Just in case that light at the end of the tunnel isn’t a train – Conversations with God

Written by Grant Mills on . Posted in Art, Books, Religion

Given that the world was meant to end last week and we are all looking forward to the end of the Mayan Calendar next year I thought I’d repost an old entry that hasn’t been up on One Small World yet. Enjoy…

‘I want to begin by saying that I am not religious, nor have I ever been religious. I don’t hate religion but I have always considered the Western religions to be pock-holed with hypocrisy, protected by defensive logic and the great purveyor of intolerance. Many people’s faith is true but it seems to me that far too many involved in the machine of God use the institutionalised power to abuse and control.

But recently I received a book that had God in it, recommended into my hands by someone much more intellectually respectable than I. And it was a God I’ve caught myself listening to.

Fear not, I’m not out to convert. Let me explain.

Conversations with God, by Neale Donald Walsch made an impression on me for several reasons:

  • Any man willing to offer a wholesale rewrite of the Bible – to not only undermine the entire Christian religion but to have God dictate the whole thing – and yet still not come across as a zealot or a crackpot, I think deserves a moment of attention. If only because of the sheer novelty.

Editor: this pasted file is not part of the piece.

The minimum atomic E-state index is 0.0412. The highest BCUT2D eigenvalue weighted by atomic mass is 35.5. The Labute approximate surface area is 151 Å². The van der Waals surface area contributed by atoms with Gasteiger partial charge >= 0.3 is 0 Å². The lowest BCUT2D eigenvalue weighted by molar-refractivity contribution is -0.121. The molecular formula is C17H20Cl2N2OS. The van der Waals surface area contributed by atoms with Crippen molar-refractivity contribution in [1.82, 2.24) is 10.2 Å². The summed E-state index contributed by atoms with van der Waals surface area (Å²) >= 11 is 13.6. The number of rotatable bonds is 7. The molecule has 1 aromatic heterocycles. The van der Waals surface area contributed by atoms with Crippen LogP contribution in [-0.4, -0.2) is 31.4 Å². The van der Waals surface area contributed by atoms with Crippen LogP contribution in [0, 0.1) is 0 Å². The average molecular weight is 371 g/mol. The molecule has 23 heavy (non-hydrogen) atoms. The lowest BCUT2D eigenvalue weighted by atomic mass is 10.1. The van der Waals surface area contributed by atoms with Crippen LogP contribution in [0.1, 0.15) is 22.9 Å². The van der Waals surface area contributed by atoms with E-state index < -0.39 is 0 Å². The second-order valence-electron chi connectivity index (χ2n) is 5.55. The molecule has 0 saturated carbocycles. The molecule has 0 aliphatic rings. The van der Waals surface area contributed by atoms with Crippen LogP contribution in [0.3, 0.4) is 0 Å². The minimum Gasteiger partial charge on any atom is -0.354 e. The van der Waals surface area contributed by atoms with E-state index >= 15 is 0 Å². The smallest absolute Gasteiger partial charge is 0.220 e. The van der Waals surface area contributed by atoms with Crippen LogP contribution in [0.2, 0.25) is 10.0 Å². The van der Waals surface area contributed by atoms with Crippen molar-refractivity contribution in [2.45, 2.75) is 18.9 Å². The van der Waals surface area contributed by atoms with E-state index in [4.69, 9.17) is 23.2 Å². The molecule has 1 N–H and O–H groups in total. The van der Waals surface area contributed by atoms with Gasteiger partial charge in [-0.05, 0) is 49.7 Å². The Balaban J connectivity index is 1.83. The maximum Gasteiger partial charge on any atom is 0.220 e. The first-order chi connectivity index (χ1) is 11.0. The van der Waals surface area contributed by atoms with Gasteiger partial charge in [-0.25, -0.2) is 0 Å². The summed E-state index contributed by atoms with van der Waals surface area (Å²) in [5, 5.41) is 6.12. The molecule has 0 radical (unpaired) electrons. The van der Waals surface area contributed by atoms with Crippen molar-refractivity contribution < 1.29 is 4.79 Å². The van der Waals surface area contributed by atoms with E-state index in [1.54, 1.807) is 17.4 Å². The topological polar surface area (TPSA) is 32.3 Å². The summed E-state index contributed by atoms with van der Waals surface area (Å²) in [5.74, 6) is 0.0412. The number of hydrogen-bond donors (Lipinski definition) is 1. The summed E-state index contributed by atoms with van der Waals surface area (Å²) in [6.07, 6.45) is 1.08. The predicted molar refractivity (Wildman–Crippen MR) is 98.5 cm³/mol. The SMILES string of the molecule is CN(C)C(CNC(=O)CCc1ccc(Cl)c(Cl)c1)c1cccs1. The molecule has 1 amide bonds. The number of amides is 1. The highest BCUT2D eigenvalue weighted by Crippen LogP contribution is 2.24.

• Most people without a specific religion will have wondered which – if any – is the right one? Conversations with God says that none and all of them are. It takes the best of a lot of religions, both east and west, and defines a way to live that is positive and without strictures and punishments. A universe without Hell and one with endless possibility.
  • And finally, it poses a God that does not ask to be believed in; that couldn’t care less what each of us are doing.

I would once have considered myself of scientific mindset – skeptical to a fault – but I have always been one to let children have their Santa, the Scots their monsters, intelligent people their fairies and believers their gods – so long as their belief-system hurts nobody but themselves.

But Conversations with God presents an empowering Christian God that not only fuses the best of east and west philosophy, but offers actual advice on how to better oneself, and explicitly states that there is no such thing as the 10 Commandments. All this in a book in which God claims co-authorship alongside a devout Christian – that alone makes it worth a look.

It can be read as the ‘Pimp My Ride’ version of the bible – God is happy to let you have cash, bling, and hookers knowing full well that you will outgrow them – just like the ridiculous spoiler on the back of your pimped-up car. You will lead (or mis-lead) as many lives as you need in order to ‘find your own perfection’.

But wrapped up in this New-Age God’s sermonising is an accessible message, one that most people are familiar with but that is glaringly absent from the teachings of Western religions: You are in control of your life, you have the power to change anything. The church is a mismanaged hoax, fear and cowardice are your only enemies and not even God himself can lead you to heaven. It’s all about you and you alone.

Think: ‘The Secret’ if God had written it.

So I would recommend Conversations with God, particularly if you are a little lost in life, as I was when it came into my hands. Refreshingly, it is a religious book that isn’t out to save you, but it might have you wishing that if there were a God, that it could be this one.

Not that He would care you thought so.

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